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The world’s leading promoters & the 40 top markets they operate in.
Click the interactive map below to explore the top 40 global markets.
With a population roughly that of Sydney, New Zealand has a vibrant music scene and a solid appetite for concerts. The vast majority of major tours into Australia also stop into NZ, with a date in Auckland, the most populous city, the bare minimum.
Make no mistake, NZ is not a one-city market. When Ed Sheeran next tours the Land of the Long White Cloud, presented by Frontier Touring in February 2023, he will play stadiums in Auckland and the capital, Wellington. Elton John’s Farewell Yellow Brick Road trek makes a return lap to NZ in January 2023 for shows produced by Chugg Entertainment, Frontier Touring, and AEG Presents.
Orangetheory Stadium in Christchurch, also on South Island, is on the itinerary. The leading concert promoters in Australia also operate affiliates in New Zealand –including Frontier Touring, TEG’s live arms, and Live Nation.
“It has been a tough recovery, but overall the New Zealand market is bouncing back strongly,”
“It has been a tough recovery, but overall the New Zealand market is bouncing back strongly,” says Live Nation New Zealand managing director Mark Kneebone, whose recent successes include Billie Eilish and Dua Lipa playing multiple nights at Spark Arena, and Billy Joel performing his first New Zealand stadium show in 25 years.
“We face similar challenges to other markets with a tough currency equation and logistical hurdles, but great artists keep wanting to tour, and kiwis are buying tickets. We had significant lockdown periods over the past two years, so fan confidence is still coming back, and we have to be realistic with ticket pricing and the volume of shows the market can carry. However, we have seen huge results for international talent over the past year, with plenty of acts selling their highest amount of tickets ever for the territory including Billie Eilish, IDLES, Big Thief, Rufus Du Sol, Dua Lipa and Harry Styles.”
New Zealand’s live infrastructure, like elsewhere, was mothballed through the worst years of the pandemic, though its concerts industry was the first to restart.
New Zealand’s live infrastructure, like elsewhere, was mothballed through the worst years of the pandemic, though its concerts industry was the first to restart. Live Nation tested Covid-safe shows with its multi-date Together Again programme at The Tuning Fork in central Auckland, part of Spark Arena (formerly Vector Arena), which the concert giant owns.
Australian outdoor concerts brand A Day on the Green, a joint venture of Roundhouse Entertainment and Mushroom Group, has presented concerts in a raft of wineries, including Alana Estate (Martinborough), Church Road Winery (Napier), Waipara Hills (Waipara), and Villa Maria Winery (Auckland). The tyranny of distance and NZ’s relatively small population have proven obstacles for touring artists in the past.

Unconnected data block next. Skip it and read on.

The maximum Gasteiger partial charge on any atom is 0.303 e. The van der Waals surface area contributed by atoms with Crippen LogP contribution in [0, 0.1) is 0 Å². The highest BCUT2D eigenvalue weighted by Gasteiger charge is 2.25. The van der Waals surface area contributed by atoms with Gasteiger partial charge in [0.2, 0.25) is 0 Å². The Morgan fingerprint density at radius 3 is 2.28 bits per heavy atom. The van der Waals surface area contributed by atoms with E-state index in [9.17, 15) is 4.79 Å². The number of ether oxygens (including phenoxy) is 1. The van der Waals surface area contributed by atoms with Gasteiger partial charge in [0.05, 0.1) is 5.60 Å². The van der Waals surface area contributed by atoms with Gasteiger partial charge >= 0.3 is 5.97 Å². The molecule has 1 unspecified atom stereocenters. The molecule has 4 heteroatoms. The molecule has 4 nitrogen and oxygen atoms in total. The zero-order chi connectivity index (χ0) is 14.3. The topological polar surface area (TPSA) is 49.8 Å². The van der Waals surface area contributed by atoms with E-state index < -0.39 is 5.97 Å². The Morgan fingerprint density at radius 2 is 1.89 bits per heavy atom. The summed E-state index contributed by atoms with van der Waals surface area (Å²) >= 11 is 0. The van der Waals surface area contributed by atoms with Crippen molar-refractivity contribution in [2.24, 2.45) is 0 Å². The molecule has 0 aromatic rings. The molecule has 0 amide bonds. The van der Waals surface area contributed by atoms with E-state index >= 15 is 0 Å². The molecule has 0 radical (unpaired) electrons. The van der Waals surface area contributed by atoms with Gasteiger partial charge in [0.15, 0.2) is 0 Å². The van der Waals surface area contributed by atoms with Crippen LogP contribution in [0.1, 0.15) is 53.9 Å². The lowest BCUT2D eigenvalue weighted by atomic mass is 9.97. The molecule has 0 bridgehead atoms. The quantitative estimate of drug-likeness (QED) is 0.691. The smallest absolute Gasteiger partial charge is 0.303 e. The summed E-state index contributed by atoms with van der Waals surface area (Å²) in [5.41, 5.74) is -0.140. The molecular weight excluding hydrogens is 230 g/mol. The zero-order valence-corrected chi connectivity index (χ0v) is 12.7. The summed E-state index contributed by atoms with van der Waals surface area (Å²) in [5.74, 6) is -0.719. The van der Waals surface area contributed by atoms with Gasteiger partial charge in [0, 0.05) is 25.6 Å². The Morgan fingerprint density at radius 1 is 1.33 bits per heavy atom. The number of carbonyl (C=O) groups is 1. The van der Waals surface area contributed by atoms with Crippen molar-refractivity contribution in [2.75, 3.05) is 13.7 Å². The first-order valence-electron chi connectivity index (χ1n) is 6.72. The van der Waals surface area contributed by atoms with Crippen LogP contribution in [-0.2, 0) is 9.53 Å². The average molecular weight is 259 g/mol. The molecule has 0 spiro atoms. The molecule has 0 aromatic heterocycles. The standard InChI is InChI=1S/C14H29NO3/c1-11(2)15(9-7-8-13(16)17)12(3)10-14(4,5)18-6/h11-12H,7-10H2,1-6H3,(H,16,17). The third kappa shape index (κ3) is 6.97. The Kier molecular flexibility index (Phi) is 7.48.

Now, promoters are confronted by a range of logistical issues and costs that didn’t exist prior to the health crisis. Auckland-born US chart-topper Lorde spelled out the issues with a social post in November, in which she cited crew shortages, overbooked trucks, tour buses, and venues, the inflated prices of flights and hotel rooms and Covid-related costs, in addition to “truly mindboggling” freight costs, with prices sometimes “three times higher” than pre-pandemic.
“There are record amounts of artists coming through over the next nine months, which is placing a strain on suppliers and local teams, particularly as most stadium and major arena tours are using local PA/LX/AV,”
“There are record amounts of artists coming through over the next nine months, which is placing a strain on suppliers and local teams, particularly as most stadium and major arena tours are using local PA/LX/AV,” says Kneebone. “However, we have delivered everything to spec so far, it just can sometimes take a little longer than pre-Covid.”
He adds: “The overall state of the economy is tricky with high inflation a constant hurdle for delivering successful shows, but we have been working with touring acts as early as possible to lock in the venue, suppliers, and marketing strategies required to deliver sold-out shows.”
New Zealand’s contemporary concert promoters are represented by the NZ Concert Promoters Association (NZPA), led by president Brent Eccles, co-owner of Eccles Entertainment which, since its launch in 2000, exclusively represents Frontier Touring, Illusive Presents, Chugg Entertainment, Arena Touring, and Roundhouse Entertainment.
Eccles Entertainment is once again presenting Six60’s forthcoming stadium tour, which will see the band play seven shows in Australia and NZ, which started in November at Rotorua International Stadium and will wrap up in March 2023 at Dunedin’s Forsyth Barr Stadium.